B-cell depletion therapy in patients with diffuse systemic sclerosis associates with a significant decrease in PDGFR expression and activation in spindle-like cells in the skin
- Dimitrios Daoussis†1Email author,
- Athanassios C Tsamandas†2,
- Stamatis-Nick C Liossis†1,
- Ioannis Antonopoulos1,
- Elli Karatza2,
- Georgios Yiannopoulos1 and
- Andrew P Andonopoulos1
© Daoussis et al.; licensee BioMed Central Ltd. 2012
Received: 23 November 2010
Accepted: 14 June 2012
Published: 14 June 2012
Recently, several studies assessing the clinical efficacy of rituximab (RTX) in systemic sclerosis (SSc) have reported encouraging results. We aimed at exploring whether RTX exerts its beneficial effects on fibrosis through attenuation of platelet-derived growth factor receptor (PDGFR) pathway activation.
We immunohistochemically assessed skin biopsies obtained from eight patients with SSc prior to and 6 months following RTX treatment, three control SSc patients (at the same time points) and three healthy subjects. We assessed the expression of platelet-derived growth factor, PDGFR and phosphorylated (activated) PDGFR.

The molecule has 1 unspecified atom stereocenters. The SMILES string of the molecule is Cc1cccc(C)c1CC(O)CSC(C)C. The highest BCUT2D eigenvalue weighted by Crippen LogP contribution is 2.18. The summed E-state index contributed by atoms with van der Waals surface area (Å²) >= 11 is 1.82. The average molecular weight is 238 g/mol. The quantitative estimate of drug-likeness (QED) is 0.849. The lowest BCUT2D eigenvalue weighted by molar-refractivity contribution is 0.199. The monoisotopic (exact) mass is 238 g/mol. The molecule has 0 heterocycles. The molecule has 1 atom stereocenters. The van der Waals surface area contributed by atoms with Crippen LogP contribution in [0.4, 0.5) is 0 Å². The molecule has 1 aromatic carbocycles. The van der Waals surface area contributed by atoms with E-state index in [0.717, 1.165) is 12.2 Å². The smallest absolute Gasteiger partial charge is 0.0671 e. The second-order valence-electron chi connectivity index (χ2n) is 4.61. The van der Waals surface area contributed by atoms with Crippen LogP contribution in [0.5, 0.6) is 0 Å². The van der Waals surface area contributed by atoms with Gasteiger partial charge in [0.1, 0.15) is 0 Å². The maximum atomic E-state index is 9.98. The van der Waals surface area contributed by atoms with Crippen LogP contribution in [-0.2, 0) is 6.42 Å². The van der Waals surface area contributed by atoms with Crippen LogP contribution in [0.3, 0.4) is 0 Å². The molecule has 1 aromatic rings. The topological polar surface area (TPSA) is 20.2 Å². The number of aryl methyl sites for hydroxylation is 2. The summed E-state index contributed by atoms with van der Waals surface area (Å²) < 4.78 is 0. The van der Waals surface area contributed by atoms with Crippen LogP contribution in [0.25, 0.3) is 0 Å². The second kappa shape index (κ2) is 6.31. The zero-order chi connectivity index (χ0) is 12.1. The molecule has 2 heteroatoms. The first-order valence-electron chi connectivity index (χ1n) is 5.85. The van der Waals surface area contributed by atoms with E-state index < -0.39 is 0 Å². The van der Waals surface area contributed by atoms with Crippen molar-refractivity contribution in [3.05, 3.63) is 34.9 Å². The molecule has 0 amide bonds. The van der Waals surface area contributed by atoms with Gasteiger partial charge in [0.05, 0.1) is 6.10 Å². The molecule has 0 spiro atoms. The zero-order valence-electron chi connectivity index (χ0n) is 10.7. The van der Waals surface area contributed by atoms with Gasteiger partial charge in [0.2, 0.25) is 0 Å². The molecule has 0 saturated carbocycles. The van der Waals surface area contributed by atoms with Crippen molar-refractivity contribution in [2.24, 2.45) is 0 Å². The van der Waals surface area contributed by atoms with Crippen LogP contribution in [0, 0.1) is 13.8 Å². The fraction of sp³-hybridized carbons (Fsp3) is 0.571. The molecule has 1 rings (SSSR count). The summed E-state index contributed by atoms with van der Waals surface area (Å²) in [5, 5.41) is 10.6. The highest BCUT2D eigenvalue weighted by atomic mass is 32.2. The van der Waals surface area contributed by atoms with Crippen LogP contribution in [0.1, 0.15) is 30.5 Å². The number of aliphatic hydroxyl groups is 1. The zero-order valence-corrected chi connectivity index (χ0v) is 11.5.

We found a strong correlation of PDGFRα and PDGFRβ expression on spindle-like cells and collagen deposition in SSc biopsies (r = 0.97 and r = 0.96 for PDGFRα and PDGFRβ, respectively; P < 0.0001 for both), indicating a strong link between PDGFR expression and fibrosis. Expression of PDGFRα and PDGFRβ in the papillary dermis significantly decreased following RTX administration (mean ± standard error of the mean at baseline vs. 6 months, respectively: PDGFRα, 42.05 ± 5.03 vs. 26.85 ± 3.00, P = 0.004; and PDGFRβ, 37.14 ± 4.94 vs. 24.01 ± 3.27, P = 0.012). Similarly, expression of phosphorylated PDGFRα and PDGFRβ in the papillary dermis significantly decreased following RTX administration (P = 0.006 and P = 0.013 for phospho-PDGFRα and phospho-PDGFRβ, respectively). No changes in platelet-derived growth factor tissue expression or serum levels were found following RTX treatment.
RTX may favorably affect skin fibrosis through attenuation of PDGFR expression and activation, a finding that supports a disease-modifying role of RTX in SSc. Large-scale, multicenter studies are needed to further explore the efficacy of RTX in SSc.